A Community of Practice spirit in interpreting education

Photo taken from NewTrendsinManagement: http://newtrendsinmanagement.wikispaces.com/Communities+of+Practice

The summer holidays are now officially over. Even though I have worked all summer on PhD research and admissions of interpreting students for the master's interpreting programmes at London Metropolitan University, I have enjoyed the flexibility, balanced meals and the luxury of eight hours sleep of the August period. It is now time to get ready and juggle with the numerous balls in the air...  timetable... language combinations...  resources... conferences... communication with students... Facebook page... staff meetings and so on. I have to confess that I actually love it!

Yesterday I received an invitation to speak at Hogeschool Universiteit Brussel HUB about the  Communities of Practice spirit that enhances a collaborative approach in interpreting courses. When speaking to the course leader asking for further details on what participants would benefit from, I realised how much I take what interpreting students and staff have achieved as 'straightforward' and 'normal'. I feel that social learning and networking are the essential ingredients to every single aspect of interpreting studies at LondonMet. As such, I sometimes tend to forget that they are so special. I even realise that putting words on what I spontaneously do, what happens in class, the way we interact is challenging


I thought I would try to give you three essential approaches I have found useful to create a Community of Practice (CoP) approach in interpreting studies.


1. Before the academic year starts

What a marathon before you join an interpreting post graduate course. First you need to apply and pass the aptitude test. When you think you can celebrate with champagne, you need to come back to reality and organise finance, accommodation, combine work with studies, organise your family and finally transport. Some of our students travel every week from places like Paris, Brussels, Brighton, Coventry etc...  

From the teaching point of view, there are language groups to form; we need to accommodate the timetable to the needs of our students with visiting lecturers who have their own interpreting commitments.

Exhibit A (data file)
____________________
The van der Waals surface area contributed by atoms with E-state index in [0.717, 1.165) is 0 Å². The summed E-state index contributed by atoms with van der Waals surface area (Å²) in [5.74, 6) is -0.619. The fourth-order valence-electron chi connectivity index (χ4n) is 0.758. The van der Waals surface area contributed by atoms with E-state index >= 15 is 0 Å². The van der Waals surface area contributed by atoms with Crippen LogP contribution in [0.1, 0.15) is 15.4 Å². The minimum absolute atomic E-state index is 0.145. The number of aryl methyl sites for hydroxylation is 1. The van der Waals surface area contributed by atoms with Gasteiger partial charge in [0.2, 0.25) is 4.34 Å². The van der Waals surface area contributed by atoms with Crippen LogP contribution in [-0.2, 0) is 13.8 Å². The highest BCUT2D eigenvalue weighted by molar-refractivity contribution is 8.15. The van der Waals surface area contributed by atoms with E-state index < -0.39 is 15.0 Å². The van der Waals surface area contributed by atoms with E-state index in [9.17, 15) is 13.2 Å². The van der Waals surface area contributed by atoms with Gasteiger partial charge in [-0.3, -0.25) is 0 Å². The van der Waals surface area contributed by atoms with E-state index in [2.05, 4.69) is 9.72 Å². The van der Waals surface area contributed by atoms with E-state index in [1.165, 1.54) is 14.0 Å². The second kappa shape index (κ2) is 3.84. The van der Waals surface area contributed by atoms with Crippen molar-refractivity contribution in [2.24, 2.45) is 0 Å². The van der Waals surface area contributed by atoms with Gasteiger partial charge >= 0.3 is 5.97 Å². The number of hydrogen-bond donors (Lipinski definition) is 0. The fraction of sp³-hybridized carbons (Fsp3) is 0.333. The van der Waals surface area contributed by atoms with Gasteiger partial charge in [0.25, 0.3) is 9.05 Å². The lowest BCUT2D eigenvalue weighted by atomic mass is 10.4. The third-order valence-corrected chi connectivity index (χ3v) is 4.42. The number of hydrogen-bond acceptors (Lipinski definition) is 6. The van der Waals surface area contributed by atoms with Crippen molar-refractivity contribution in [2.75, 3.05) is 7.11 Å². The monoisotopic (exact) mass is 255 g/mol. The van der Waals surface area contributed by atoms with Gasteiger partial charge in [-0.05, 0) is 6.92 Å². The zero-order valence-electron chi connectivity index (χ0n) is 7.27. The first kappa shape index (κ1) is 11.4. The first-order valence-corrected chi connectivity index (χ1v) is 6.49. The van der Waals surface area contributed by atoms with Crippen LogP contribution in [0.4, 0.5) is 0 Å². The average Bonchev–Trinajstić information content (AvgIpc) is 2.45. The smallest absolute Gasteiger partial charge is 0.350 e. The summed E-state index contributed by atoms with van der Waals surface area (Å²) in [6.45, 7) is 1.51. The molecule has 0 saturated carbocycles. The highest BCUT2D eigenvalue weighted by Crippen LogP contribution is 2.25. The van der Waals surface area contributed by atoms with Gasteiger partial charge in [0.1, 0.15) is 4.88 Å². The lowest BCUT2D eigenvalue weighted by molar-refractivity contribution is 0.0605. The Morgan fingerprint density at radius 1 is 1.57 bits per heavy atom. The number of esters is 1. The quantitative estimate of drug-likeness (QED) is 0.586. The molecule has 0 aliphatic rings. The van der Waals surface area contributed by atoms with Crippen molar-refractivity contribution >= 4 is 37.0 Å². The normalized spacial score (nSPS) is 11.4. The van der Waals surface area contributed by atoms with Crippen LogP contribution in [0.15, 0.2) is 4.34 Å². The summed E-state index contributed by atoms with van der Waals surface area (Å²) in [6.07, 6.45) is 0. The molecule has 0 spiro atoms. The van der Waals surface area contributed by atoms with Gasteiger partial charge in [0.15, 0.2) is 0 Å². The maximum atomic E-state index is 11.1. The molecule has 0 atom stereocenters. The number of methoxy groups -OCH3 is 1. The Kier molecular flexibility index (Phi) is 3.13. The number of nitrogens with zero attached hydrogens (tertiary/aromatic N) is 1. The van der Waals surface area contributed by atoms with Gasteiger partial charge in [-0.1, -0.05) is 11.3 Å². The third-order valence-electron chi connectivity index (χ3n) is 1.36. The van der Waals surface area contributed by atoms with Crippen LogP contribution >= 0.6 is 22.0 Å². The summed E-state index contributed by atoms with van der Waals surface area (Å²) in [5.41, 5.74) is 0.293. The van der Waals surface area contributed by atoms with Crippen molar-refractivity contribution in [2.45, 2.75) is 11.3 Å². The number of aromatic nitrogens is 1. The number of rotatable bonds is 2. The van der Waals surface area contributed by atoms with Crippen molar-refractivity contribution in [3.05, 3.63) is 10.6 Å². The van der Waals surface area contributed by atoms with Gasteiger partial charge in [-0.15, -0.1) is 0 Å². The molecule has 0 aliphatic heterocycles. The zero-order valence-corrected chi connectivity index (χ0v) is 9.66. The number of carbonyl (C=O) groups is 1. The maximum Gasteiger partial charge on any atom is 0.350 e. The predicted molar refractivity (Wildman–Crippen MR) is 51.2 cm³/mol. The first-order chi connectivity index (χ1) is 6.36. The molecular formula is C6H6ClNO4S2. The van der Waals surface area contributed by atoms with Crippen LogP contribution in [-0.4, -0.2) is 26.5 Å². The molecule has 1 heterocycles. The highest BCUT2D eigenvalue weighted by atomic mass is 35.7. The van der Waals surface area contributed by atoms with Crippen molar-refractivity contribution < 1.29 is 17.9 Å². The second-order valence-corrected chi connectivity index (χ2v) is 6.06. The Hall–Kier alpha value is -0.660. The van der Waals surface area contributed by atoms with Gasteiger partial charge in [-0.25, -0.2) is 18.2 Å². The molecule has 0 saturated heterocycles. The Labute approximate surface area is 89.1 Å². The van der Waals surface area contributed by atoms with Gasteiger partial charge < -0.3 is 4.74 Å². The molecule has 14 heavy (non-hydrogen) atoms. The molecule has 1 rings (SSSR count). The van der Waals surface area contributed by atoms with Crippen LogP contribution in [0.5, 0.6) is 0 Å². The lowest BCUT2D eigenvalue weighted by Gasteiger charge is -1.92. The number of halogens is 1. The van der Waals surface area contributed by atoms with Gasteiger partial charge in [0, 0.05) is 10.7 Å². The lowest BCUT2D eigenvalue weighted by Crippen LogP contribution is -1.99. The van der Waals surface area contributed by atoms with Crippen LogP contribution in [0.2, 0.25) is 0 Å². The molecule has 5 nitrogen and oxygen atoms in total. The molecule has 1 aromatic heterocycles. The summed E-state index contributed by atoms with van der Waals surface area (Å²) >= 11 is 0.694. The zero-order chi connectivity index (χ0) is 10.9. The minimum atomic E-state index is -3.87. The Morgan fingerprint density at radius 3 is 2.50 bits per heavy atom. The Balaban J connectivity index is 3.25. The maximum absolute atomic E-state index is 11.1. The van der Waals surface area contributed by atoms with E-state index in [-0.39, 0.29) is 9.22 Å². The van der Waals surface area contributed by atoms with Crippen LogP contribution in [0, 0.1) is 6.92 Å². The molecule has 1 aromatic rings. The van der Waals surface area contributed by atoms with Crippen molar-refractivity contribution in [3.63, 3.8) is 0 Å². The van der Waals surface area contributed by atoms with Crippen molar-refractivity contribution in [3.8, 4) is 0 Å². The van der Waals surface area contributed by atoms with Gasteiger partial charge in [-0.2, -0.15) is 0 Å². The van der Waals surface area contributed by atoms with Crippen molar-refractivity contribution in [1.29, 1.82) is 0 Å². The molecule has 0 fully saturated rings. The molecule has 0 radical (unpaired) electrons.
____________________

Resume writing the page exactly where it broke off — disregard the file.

Quite a headache! But in the midst of organised chaos, the approach already at this stage indicates a lot about the community of practice spirit. 
We can feel that during interviews, candidates are eager to be part of a new group of selected students. This sense of belonging can already be conceptualised as the beginning of a possible Community of Practice. They know their common point is that they have demonstrated their skills to join the course and become professional interpreters. The seed for a CoP is there. The students and staff teaching and learning experience, depending on how it is perceived, can be nurtured into a CoP seed that will grow to facilitate a network of teaching and formal and informal learning partnerships.

As the candidate selection process is competitive, it would be only too natural to keep this competitive mindset throughout the course and race to the final exams with fear and hope that you will make it. All the ingredients are gathered to make the course a stressful place.Actually, in some traditional interpreting courses, this competitive approach will be interpreted as a sign of quality. This feeling of 'unreachable' is what makes many interpreting courses famous.


As far as I am concerned, I think the challenge is different: how do I keep the edge of the competitive mindset but embrace a culture of social learning partnership? And in doing so, will my students reach the level of expertise required by the profession?


2. The first two weeks of teaching


The first two weeks of teaching are the make and break period that will determine how the group performs through the ups and downs of this challenging course. The course is a one year journey that has to lead student interpreters to pass their exams but also to join the interpreting profession and for some of them take EU or UN interpreting accreditation test. Students have invested a lot of money, they have taken a loan or saved to be on the course. Their expectations are running high.